Agricool, a French agri-tech start-up growing fresh produce in a controlled indoor environment, is looking for a buyer after calling in receivers.

Guillaume Fourdinier, the founder and CEO of Paris-based Agricool, filed documents in January with the Commercial Court of Bobigny, which has frozen the company’s debt and opened a six-month observation period to identify a buyer by 31 July.

Fourdinier set up the business in 2015, cultivating fresh herbs, leafy greens and strawberries in recycled shipping containers known in the vertical-farming industry as cooltainers. He was eager to cut the time to market and provide fresher and pesticide-free produce to consumers in local proximity to his growing sites in the Paris suburbs of La Courneuve and Courbevoie.

Agricool’s systems use 90% less water and nutrients than conventional farming techniques, and in another environmental advantage, use fully renewable energy sources.

French giant Danone has invested in the business, taking part in a US$28m investment round in 2020 via its venture capital arm, Danone Manifesto Ventures.

Speaking to Just Food in 2020, Fourdinier said Agricool had received EUR30m (US$32.9m today) in total financing as he emphasised the capital-intensive nature of controlled indoor farming.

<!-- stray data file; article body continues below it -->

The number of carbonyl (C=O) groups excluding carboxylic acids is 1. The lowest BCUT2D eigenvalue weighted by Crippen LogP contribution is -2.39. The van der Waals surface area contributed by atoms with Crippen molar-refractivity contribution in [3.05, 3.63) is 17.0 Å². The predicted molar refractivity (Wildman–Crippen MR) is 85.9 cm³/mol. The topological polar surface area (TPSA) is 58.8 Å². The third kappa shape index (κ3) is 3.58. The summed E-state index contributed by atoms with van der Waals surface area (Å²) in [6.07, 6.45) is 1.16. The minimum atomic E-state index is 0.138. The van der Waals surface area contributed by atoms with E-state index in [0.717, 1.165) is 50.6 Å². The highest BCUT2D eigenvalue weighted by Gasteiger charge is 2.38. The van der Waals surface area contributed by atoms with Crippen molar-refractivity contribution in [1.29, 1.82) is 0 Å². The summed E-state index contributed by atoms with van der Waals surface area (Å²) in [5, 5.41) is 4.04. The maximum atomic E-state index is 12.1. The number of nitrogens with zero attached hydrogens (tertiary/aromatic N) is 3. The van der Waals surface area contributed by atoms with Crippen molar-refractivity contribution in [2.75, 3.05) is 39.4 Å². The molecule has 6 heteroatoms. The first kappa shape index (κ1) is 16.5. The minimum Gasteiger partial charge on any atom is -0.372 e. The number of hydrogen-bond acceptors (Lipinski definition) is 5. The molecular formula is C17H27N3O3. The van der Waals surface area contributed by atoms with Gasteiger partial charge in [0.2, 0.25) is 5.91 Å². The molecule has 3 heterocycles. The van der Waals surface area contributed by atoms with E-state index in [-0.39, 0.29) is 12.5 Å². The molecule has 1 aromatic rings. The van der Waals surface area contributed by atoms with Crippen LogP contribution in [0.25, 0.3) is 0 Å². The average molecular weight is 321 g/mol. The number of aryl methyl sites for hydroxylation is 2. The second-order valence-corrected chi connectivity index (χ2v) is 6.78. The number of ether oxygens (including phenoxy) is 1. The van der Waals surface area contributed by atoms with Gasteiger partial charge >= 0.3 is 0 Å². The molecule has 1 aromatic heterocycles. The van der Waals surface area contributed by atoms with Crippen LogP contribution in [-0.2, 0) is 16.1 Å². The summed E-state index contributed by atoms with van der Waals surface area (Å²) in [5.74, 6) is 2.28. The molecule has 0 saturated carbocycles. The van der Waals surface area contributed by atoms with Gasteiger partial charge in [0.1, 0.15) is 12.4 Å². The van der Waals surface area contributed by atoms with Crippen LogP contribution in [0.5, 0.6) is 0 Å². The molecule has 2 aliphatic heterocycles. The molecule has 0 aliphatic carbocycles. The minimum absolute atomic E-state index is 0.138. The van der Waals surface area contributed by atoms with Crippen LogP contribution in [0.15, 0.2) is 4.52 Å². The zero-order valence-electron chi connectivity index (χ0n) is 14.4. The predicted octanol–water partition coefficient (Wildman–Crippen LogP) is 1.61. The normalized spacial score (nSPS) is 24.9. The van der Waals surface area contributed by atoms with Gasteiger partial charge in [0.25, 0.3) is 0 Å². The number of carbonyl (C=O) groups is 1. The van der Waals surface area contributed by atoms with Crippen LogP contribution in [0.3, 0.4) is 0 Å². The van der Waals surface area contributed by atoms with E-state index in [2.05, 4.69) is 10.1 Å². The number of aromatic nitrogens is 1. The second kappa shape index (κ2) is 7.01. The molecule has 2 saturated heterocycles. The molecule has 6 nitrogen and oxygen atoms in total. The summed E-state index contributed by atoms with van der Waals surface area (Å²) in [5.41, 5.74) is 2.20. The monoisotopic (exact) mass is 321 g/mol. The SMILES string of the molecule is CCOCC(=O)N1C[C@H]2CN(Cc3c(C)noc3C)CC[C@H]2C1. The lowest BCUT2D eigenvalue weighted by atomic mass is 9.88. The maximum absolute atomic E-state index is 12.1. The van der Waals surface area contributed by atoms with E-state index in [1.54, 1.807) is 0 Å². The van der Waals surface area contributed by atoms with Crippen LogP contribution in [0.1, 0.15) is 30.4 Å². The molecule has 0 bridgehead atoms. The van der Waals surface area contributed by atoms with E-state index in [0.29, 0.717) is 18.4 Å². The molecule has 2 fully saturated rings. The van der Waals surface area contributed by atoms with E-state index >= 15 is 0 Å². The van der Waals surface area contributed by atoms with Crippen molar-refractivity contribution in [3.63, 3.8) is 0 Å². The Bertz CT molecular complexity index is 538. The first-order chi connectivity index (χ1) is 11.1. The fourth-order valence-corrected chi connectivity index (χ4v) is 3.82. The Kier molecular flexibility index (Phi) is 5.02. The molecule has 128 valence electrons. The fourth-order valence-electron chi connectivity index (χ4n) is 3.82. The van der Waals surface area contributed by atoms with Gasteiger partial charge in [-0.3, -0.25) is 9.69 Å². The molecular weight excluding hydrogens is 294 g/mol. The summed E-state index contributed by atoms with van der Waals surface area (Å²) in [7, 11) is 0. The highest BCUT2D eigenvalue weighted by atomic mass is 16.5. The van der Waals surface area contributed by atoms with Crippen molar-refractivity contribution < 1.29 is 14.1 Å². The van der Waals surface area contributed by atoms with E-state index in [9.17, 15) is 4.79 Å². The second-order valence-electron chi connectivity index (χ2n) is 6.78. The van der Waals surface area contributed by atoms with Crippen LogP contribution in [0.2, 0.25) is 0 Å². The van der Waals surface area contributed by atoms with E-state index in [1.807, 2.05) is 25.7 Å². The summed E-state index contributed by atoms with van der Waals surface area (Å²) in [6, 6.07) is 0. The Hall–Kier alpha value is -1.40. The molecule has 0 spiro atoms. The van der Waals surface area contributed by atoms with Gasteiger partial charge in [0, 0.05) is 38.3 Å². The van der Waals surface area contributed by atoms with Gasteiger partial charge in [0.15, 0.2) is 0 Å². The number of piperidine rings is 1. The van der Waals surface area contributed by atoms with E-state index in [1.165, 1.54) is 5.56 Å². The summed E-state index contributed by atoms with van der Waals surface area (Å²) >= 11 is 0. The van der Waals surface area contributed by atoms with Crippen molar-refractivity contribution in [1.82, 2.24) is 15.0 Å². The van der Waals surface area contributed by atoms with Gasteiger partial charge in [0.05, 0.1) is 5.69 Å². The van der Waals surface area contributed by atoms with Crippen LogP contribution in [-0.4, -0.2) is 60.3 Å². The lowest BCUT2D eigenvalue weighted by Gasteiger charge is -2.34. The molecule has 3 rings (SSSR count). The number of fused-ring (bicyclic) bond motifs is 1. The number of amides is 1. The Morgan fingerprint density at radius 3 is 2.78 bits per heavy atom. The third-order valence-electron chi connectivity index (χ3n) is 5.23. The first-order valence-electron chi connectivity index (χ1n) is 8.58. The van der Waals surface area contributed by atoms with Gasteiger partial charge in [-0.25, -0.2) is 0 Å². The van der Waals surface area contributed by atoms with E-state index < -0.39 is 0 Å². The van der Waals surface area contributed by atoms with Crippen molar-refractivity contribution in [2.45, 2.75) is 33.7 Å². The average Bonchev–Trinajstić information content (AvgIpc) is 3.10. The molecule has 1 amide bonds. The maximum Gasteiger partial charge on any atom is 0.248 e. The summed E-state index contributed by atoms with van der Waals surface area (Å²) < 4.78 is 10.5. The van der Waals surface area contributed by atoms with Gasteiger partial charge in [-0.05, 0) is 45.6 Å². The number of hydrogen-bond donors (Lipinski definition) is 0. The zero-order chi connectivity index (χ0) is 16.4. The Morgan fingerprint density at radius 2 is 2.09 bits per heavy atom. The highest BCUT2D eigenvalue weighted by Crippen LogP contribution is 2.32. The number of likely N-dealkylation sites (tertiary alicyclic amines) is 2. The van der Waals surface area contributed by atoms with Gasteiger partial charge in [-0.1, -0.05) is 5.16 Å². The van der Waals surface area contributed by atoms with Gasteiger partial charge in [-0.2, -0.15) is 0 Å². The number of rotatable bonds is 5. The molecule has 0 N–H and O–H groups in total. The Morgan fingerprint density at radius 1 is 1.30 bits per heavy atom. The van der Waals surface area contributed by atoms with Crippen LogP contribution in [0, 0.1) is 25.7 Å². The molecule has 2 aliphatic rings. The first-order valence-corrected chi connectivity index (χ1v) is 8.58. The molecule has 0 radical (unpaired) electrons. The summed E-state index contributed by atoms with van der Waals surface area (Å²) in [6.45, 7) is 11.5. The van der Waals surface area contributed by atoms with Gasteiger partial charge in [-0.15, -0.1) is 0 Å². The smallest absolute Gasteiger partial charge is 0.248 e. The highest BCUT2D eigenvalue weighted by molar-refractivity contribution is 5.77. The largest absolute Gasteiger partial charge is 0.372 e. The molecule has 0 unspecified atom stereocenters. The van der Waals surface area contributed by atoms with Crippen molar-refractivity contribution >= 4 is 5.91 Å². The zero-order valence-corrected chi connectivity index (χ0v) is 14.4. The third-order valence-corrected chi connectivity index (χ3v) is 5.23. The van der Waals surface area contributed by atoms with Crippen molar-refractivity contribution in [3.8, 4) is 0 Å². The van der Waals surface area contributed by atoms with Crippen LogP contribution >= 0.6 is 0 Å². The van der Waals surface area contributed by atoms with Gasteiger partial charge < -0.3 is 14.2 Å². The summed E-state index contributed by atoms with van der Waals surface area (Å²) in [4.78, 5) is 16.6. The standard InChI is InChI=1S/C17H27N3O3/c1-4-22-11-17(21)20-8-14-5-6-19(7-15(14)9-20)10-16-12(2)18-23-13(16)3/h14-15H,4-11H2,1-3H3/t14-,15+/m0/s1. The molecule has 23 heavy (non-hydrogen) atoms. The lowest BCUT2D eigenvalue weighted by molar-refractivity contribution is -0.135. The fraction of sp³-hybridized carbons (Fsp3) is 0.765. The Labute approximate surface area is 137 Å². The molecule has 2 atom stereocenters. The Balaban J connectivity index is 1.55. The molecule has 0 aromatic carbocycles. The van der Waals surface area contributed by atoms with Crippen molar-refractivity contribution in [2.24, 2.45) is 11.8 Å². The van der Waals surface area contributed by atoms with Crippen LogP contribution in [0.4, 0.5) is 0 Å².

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However, the court documents provided by Fourdinier to this publication pointed to that aspect in the receivership process.

“The declaration of cessation of payments was motivated by an insufficient turnover to finance the high structural costs characteristic of start-ups, mainly linked to the costs generated by investments in R&D and the lack of volumes necessary to achieve an operating balance.”

The court also noted Agricool was the subject of a cyberattack in 2020, resulting in “operational and financial consequences”. And “the failure of negotiations aimed at carrying out the fourth round of fundraising, which is essential to continue financing development”.

It also said Agricool has EUR4.1m in assets but total liabilities of EUR6.3m, with the court adding the company employs 64 staff.

Fourdinier told Just Food in 2020: “It’s a lot of effort and money and investment to make it profitable. We are basically inventing a new industry. This is something that will change the next 100 years of agriculture but it will take time for sure.”

See Just Food’s analysis here: Indoor farming and the prospects for profitability